Over a third (35%) of British adults, which amounts to around 17 million people, think their finances will worsen post-Brexit, rising from 32% in the last quarter, research from Royal London found.
With the expected date of Brexit fast approaching, more Britons fear for their financial wellbeing in a post-Brexit world, compared to last year. On behalf of Royal London, YouGov found that 93% of Brits were most concerned about a rise in the cost of food.
Just behind concerns surround food prices, a fall in the value of the pound and an increase in the cost of energy were the top three biggest concerns among those fearing the worst for their money.
Meanwhile 84% (equal to almost 14 million British adults) of those who expect a general decline in their financial situation believe the value of the Pound will fall and 71% think the cost of energy will rise after Brexit.
Royal London revealed that a further 39% expect their financial situation will stay the same, up from 38% in November 2018, while 9% think their financial position will improve. The results highlighted that 17% “don’t know” what will happen to their finances post-Brexit, down from 23%.
Overall, 63% of remain voters believed that their personal finances will get worse following Brexit, compared with 11% of those who voted to leave. Just 1% of remain voters reported that they think their finances will get better, against 17% of leave voters. Meanwhile, 23% of remain voters think their finances will stay much the same, compared with 59% of leave voters.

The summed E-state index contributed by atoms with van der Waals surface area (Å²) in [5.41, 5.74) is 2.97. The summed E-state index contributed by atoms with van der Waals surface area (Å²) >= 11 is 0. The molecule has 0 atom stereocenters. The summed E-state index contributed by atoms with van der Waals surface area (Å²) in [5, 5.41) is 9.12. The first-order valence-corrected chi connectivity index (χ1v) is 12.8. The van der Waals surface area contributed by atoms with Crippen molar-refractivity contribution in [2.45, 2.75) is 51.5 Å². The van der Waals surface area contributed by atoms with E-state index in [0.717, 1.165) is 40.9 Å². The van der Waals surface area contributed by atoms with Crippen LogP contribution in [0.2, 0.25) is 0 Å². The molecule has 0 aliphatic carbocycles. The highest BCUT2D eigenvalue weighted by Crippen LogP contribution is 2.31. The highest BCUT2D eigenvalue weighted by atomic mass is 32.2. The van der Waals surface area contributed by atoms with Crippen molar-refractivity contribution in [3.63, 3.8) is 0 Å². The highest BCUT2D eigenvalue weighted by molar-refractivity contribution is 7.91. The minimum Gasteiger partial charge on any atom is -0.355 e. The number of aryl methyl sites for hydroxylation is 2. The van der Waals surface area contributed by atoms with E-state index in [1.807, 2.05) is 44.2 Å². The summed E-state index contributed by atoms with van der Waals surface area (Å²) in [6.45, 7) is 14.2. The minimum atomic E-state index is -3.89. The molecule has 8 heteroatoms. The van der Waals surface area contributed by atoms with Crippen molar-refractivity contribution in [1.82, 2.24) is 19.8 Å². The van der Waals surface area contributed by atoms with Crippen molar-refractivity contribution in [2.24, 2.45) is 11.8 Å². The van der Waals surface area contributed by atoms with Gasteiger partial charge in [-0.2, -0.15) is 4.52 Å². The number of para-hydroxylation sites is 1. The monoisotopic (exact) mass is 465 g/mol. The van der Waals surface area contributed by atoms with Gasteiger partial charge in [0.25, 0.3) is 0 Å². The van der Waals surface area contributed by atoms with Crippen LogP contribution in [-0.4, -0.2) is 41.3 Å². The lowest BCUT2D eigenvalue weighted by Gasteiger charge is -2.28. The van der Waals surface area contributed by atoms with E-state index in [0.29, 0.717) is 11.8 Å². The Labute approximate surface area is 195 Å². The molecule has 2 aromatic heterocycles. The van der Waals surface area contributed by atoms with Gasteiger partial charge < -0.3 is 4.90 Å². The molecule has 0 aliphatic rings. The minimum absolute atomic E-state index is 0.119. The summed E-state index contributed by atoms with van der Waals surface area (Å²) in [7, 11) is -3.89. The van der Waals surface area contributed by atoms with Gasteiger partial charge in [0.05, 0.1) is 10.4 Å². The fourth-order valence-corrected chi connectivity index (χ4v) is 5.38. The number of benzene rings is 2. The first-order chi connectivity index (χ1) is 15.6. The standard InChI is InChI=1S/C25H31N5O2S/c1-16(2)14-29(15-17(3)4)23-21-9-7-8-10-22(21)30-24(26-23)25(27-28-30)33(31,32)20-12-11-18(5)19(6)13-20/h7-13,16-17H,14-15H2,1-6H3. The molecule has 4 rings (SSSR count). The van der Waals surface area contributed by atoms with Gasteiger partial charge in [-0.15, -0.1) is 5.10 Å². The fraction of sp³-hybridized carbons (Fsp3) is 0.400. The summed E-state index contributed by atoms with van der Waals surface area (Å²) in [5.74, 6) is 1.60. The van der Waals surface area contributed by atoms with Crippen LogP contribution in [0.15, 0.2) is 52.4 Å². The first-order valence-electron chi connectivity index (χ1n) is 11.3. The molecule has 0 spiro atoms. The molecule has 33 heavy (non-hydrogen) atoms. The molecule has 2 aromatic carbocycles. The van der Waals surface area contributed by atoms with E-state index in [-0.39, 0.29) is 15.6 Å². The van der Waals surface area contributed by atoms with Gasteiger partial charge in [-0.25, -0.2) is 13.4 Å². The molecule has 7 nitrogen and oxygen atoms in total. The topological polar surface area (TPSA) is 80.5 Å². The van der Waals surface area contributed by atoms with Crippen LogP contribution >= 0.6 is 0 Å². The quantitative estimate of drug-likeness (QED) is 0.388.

Royal London personal finance specialist Becky O’Connor commented: ““People are becoming more pessimistic about the real impact Brexit is going to have on them personally with each passing day, but they still don’t know what, if anything, to do about it.
“But 15% of Brits have put off making a big financial decision – that’s millions of people not getting on with their lives – not buying homes, not going on holiday, not buying cars, as Brexit negotiations roll on.
“Anyone who is worried can take some precautions with their cash, such as making sure they have a savings buffer worth three to six months of salary, exchanging currency in advance to secure a certain rate and talking through the risk level of their long-term investments and pensions with an independent financial adviser.”
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